I had breakfast on Monday with long-time friend Larry Ingrassia, formerly business editor of The New York Times and a senior editor at The Wall Street Journal, now managing editor of the Los Angeles Times. He told me that he is working hard and enjoying his new job as one of three managing editors at one of America’s storied newspapers, owned for years by the Chandler family and now by Tribune Publishing. Here are some of the highlights of our discussion:
1. Covering California — Ingrassia wants the LA Times to be the best at covering all things California, from the drought to the movie business to traffic to agriculture. The Washington D.C. bureau and the reporters in both the Pacific Rim and Latin America all have the responsibility to consider the California angle on trade negotiations, movie launches in China or activities of California-based companies.
2. Doing Less Commodity News — “We are going to do less of being the newspaper of record. Thirty years ago, there was a lot of event journalism. As reporters, we re-purposed press releases on quarterly earnings. That was neither sophisticated nor smart reporting. We have to be more disciplined, to do in-depth work and be really good in certain areas.”
3. Immediacy and Accuracy — “Immediacy is new the new coin of the realm. But it must be balanced with accuracy. Stories have to be right.” He insists on two sources for a story. Note that the LA Times broke the Dennis Hastert story last week, showing that insistence on old-school standards of journalism does not preclude top-class investigative reporting.
4. Impact Journalism — The paper ran a four-part series late last year entitled The Product of Mexico, which focused on bad working conditions on farms in Mexico and on the food suppliers in the U.S. that were buying products from the farms in question. The series was a Pulitzer finalist for international reporting. “The stories had a big impact. The American companies stopped buying from the Mexican farms until they reformed their practices. This is the kind of public service journalism that matters. It is on us in the media business to figure out how to do it in our business model.”
5. Comments Need to Be Moderated — Ingrassia is very much in favor of a robust discussion with readers. “For most comments, we have a digital filter (for obscenities and offensive words). We only have human moderation on those things we consider the most sensitive. As a result, there is better discourse on issues.”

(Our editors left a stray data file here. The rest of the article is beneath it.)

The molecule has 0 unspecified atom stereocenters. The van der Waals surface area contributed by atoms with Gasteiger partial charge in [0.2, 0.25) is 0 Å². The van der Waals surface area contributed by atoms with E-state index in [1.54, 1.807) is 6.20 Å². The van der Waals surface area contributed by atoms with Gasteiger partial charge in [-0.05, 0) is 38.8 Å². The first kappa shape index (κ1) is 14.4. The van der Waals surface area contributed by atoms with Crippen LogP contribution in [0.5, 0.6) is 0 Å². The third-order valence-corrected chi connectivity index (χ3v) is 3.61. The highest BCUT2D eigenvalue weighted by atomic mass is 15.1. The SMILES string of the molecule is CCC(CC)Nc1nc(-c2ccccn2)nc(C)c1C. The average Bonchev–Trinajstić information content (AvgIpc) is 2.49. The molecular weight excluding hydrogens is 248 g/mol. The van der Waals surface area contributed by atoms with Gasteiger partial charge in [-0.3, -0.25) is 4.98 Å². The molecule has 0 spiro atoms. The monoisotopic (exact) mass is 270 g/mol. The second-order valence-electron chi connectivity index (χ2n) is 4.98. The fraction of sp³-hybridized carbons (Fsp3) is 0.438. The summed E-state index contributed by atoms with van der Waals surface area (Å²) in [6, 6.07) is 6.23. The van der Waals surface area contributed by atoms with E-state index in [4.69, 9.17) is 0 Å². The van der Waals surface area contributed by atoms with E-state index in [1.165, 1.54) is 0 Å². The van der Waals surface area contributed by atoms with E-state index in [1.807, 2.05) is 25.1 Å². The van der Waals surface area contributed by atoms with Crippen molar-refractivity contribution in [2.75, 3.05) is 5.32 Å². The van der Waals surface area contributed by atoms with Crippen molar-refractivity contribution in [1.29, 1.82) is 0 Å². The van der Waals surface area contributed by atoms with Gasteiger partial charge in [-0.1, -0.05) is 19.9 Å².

6. Innovating in Niches — The LA Times will shortly introduce “EmergingUS,” a new digital magazine that concentrates on immigration and identity. It will be edited by Jose Antonio Vargas. “We think ethnicity, identity and immigration are issues especially important in California and to Californians, and as such, we want to be a leader in covering them. This is part of our effort to respond to what we think our readers want.”
7. The Long Cycle Change in Newspapers — “About 20 years ago, newspapers were flush and decided to embrace lifestyle journalism, to go beyond hard news and to compete with magazines. The papers increased their staffs and got more sophisticated. Now we are on the back slide due to decreasing advertising rates in digital and falling circulation. In some cases, this is leading to bad journalism, simply reporting of the facts. The readers want insight and context, not just facts. If you do journalism well, you will find readers who will pay for it.”
You will have noticed that in the past few weeks, I have been using my blog to talk about the evolution of the newspaper business. I want to underline the distinction between media and journalism. There is a business model challenge, but quality journalism is necessary for a vibrant democracy. It is also needed for a viable public relations business. I urge all of you who read this blog post and my prior one on The Wall Street Journalto look for opportunities to bring clients and mainstream media together on integrated video sponsorships, on substantive sponsored content and for salon dinners on important topics such as energy or agriculture. We can no longer assume that these storied institutions will carry on in the same way; we need to be part of their long-term business plan as partners, not story pitchers.